A song I always think of at Easter. He is risen. Hallelujah!!!
A song I always think of at Easter. He is risen. Hallelujah!!!
Now at 17+ Trillion dollars, the result of a nation that has turned its back on God.
“Sin has to be dealt with.” You won’t hear this sentence in many “Christian” churches these days.
If you want to know more about the divine scalpel, take a listen. If clicking on the link doesn’t work the first time, try again. It took me four times before I got to the sermon. If that doesn’t work, try this:
Was Noah a violent, murderous environmentalist who experienced an anthropogenic apocalypse? Did God hate humans because they destroyed His earth?
Not according to the Bible.
Darren Aronofsky, director of the new movie Noah, starring Russell Crowe, clearly didn’t read his Bible very carefully—or didn’t like what he read.
The movie Noah changes a story of love and redemption into an environmentalist propaganda piece about humans destroying the earth, and a call for human extinction.
Brian Godawa, who read the original script, reports that in it the earth became a desert with no rain because of human actions like hunting animals for food and sport. Never mind that the Bible says there was no rain because a mist rose from the ground (Genesis 2:6)—i.e., humidity and water vapor in the pre-flood world made rain unnecessary.
The Noah of the Bible is “…a righteous man, blameless in his generation.” The Noah of the movie script, as Godawa reports, is a shaman who avoids other people and “maintains an animal hospital to take care of wounded animals or those who survive the evil ‘poachers,’… Noah is the Mother Teresa of animals.”
Godawa makes the movie’s message clear:
Noah has himself become a bit psychotic, like an environmentalist or animal rights activist who concludes that people do not deserve to survive because of what they’ve done to the environment and to animals. Noah deduces that God’s only reason for his family on the boat is to shepherd the animals to safety, ‘and then mankind disappears. It would be a better world.’ He concludes that there will be no more births in this family so that when they start over in the new world, they will eventually die out, leaving the animals in a humanless paradise of ecoharmony and peace. As Noah says, ‘The creatures of the earth, the world itself, shall be safe.’
Darren Aronofsky missed two key parts of the Biblical story when he decided to create this movie based on the worldview of radical environmentalists.
First, God put man over the earth to steward it. Genesis 1:26–28 states:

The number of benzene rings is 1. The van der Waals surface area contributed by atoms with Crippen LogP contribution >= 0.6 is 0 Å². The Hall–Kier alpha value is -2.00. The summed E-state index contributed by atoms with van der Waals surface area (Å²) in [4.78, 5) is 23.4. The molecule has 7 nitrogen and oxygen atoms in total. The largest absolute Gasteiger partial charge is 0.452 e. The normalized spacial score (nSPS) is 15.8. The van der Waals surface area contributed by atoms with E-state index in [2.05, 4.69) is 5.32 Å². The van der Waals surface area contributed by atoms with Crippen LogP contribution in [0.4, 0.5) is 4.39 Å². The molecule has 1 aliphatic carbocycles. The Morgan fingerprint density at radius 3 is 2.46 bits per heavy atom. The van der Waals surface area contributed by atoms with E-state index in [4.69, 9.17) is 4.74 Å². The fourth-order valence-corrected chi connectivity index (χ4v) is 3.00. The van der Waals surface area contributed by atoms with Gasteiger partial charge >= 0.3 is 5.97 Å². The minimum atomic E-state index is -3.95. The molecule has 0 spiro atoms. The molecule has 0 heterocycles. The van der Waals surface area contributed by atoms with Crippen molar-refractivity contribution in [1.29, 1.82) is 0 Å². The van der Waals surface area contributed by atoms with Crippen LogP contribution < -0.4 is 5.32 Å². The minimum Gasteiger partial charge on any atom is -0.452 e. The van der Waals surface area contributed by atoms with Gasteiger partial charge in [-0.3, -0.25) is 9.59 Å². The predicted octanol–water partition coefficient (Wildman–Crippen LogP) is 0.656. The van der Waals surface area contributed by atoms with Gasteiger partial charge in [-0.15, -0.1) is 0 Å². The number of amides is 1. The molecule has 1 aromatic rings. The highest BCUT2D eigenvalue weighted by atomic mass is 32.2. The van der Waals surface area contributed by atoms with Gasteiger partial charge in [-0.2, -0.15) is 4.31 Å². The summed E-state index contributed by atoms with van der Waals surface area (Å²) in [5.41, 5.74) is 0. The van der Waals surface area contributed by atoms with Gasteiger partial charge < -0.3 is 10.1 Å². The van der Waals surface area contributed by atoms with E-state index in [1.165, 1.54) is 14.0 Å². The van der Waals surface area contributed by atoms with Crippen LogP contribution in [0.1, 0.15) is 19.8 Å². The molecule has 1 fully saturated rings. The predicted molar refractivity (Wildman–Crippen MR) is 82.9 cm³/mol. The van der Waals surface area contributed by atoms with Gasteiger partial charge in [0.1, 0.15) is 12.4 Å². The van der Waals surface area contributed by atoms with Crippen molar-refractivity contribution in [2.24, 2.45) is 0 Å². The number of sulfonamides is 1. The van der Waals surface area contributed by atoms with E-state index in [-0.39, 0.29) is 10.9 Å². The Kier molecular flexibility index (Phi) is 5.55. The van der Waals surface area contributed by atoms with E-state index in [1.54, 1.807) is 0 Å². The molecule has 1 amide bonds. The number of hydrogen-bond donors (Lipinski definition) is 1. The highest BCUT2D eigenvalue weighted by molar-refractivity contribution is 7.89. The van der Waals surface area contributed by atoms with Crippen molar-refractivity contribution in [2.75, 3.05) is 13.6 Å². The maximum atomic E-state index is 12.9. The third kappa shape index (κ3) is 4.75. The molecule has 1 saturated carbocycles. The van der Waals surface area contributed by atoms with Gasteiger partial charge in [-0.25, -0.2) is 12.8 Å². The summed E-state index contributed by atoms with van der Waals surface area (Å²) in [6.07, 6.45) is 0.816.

Then God said, “Let us make man in our image, after our likeness. And let them have dominion over the fish of the sea and over the birds of the heavens and over the livestock and over all the earth and over every creeping thing that creeps on the earth.” So God created man in his own image, in the image of God he created him; male and female he created them. And God blessed them. And God said to them, “Be fruitful and multiply and fill the earth and subdue it, and have dominion over the fish of the sea and over the birds of the heavens and over every living thing that moves on the earth.”
God gave man dominion, which means that, in order of importance among creatures, man comes first. Environmentalists, of course, don’t agree. Godawa pointed out that the ethic behind Noah’s belief that his family should not procreate was “The same as all environmentalist activists: The ends justify the means. ‘We must weigh those [human] lives against all creation.’” Environmentalists like Aronofsky believe that man only damages the earth, but we know better.
Humanity being made in the image of God has the ability to innovate and create. When God gave man dominion over the earth, it was because under the stewardship of man the earth is more productive.
Second, Noah the movie is a story of death and destruction rooted in evil. The Biblical story of Noah is one of both just judgment and gracious redemption.
Genesis 6:7–8 states, “So the Lord said, ‘I will blot out man whom I have created from the face of the land, man and animals and creeping things and birds of the heavens, for I am sorry that I have made them.’ But Noah found favor in the eyes of the Lord.”